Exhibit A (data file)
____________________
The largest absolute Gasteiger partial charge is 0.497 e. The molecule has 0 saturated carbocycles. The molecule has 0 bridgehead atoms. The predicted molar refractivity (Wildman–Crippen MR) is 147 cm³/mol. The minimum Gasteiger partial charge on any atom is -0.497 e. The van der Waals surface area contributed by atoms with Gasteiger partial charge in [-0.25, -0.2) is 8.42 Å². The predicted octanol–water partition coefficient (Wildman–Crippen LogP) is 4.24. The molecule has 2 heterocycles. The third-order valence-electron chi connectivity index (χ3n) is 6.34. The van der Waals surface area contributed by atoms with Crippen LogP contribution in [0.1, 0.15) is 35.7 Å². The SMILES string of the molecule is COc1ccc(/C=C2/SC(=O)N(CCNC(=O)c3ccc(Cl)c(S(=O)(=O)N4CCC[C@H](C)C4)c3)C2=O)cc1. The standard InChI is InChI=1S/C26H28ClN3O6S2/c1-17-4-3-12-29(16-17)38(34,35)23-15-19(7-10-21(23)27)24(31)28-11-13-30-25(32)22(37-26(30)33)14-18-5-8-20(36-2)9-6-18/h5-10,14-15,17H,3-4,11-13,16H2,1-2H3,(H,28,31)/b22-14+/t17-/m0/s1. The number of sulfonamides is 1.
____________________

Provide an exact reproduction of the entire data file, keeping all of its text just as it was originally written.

The largest absolute Gasteiger partial charge is 0.497 e. The molecule has 0 saturated carbocycles. The molecule has 0 bridgehead atoms. The predicted molar refractivity (Wildman–Crippen MR) is 147 cm³/mol. The minimum Gasteiger partial charge on any atom is -0.497 e. The van der Waals surface area contributed by atoms with Gasteiger partial charge in [-0.25, -0.2) is 8.42 Å². The predicted octanol–water partition coefficient (Wildman–Crippen LogP) is 4.24. The molecule has 2 heterocycles. The third-order valence-electron chi connectivity index (χ3n) is 6.34. The van der Waals surface area contributed by atoms with Crippen LogP contribution in [0.1, 0.15) is 35.7 Å². The SMILES string of the molecule is COc1ccc(/C=C2/SC(=O)N(CCNC(=O)c3ccc(Cl)c(S(=O)(=O)N4CCC[C@H](C)C4)c3)C2=O)cc1. The standard InChI is InChI=1S/C26H28ClN3O6S2/c1-17-4-3-12-29(16-17)38(34,35)23-15-19(7-10-21(23)27)24(31)28-11-13-30-25(32)22(37-26(30)33)14-18-5-8-20(36-2)9-6-18/h5-10,14-15,17H,3-4,11-13,16H2,1-2H3,(H,28,31)/b22-14+/t17-/m0/s1. The number of sulfonamides is 1.